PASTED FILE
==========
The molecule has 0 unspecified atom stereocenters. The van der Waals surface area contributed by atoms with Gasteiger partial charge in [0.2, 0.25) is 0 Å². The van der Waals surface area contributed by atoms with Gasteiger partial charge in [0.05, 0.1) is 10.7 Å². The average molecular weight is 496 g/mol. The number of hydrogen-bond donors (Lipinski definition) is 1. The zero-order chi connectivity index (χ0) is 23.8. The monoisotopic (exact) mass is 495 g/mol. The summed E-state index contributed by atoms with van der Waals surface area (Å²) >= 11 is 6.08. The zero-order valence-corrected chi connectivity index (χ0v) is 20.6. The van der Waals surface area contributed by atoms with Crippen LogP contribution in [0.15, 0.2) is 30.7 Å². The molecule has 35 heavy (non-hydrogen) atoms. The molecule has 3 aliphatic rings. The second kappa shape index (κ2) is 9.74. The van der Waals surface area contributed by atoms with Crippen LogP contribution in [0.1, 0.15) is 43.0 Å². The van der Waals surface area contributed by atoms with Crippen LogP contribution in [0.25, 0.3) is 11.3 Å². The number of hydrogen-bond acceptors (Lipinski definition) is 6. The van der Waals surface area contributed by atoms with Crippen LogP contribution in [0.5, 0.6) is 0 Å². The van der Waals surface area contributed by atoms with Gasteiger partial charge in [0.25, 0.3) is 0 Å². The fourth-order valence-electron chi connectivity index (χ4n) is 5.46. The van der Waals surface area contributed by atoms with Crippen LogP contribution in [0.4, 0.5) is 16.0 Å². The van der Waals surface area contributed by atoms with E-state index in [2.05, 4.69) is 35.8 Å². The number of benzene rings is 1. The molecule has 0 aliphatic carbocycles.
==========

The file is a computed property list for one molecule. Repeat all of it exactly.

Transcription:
The molecule has 0 unspecified atom stereocenters. The van der Waals surface area contributed by atoms with Gasteiger partial charge in [0.2, 0.25) is 0 Å². The van der Waals surface area contributed by atoms with Gasteiger partial charge in [0.05, 0.1) is 10.7 Å². The average molecular weight is 496 g/mol. The number of hydrogen-bond donors (Lipinski definition) is 1. The zero-order chi connectivity index (χ0) is 23.8. The monoisotopic (exact) mass is 495 g/mol. The summed E-state index contributed by atoms with van der Waals surface area (Å²) >= 11 is 6.08. The zero-order valence-corrected chi connectivity index (χ0v) is 20.6. The van der Waals surface area contributed by atoms with Crippen LogP contribution in [0.15, 0.2) is 30.7 Å². The molecule has 35 heavy (non-hydrogen) atoms. The molecule has 3 aliphatic rings. The second kappa shape index (κ2) is 9.74. The van der Waals surface area contributed by atoms with Crippen LogP contribution in [0.1, 0.15) is 43.0 Å². The van der Waals surface area contributed by atoms with Crippen LogP contribution in [0.25, 0.3) is 11.3 Å². The number of hydrogen-bond acceptors (Lipinski definition) is 6. The van der Waals surface area contributed by atoms with Crippen LogP contribution in [0.5, 0.6) is 0 Å². The van der Waals surface area contributed by atoms with Gasteiger partial charge in [0.25, 0.3) is 0 Å². The fourth-order valence-electron chi connectivity index (χ4n) is 5.46. The van der Waals surface area contributed by atoms with Crippen LogP contribution in [0.4, 0.5) is 16.0 Å². The van der Waals surface area contributed by atoms with E-state index in [2.05, 4.69) is 35.8 Å². The number of benzene rings is 1. The molecule has 0 aliphatic carbocycles.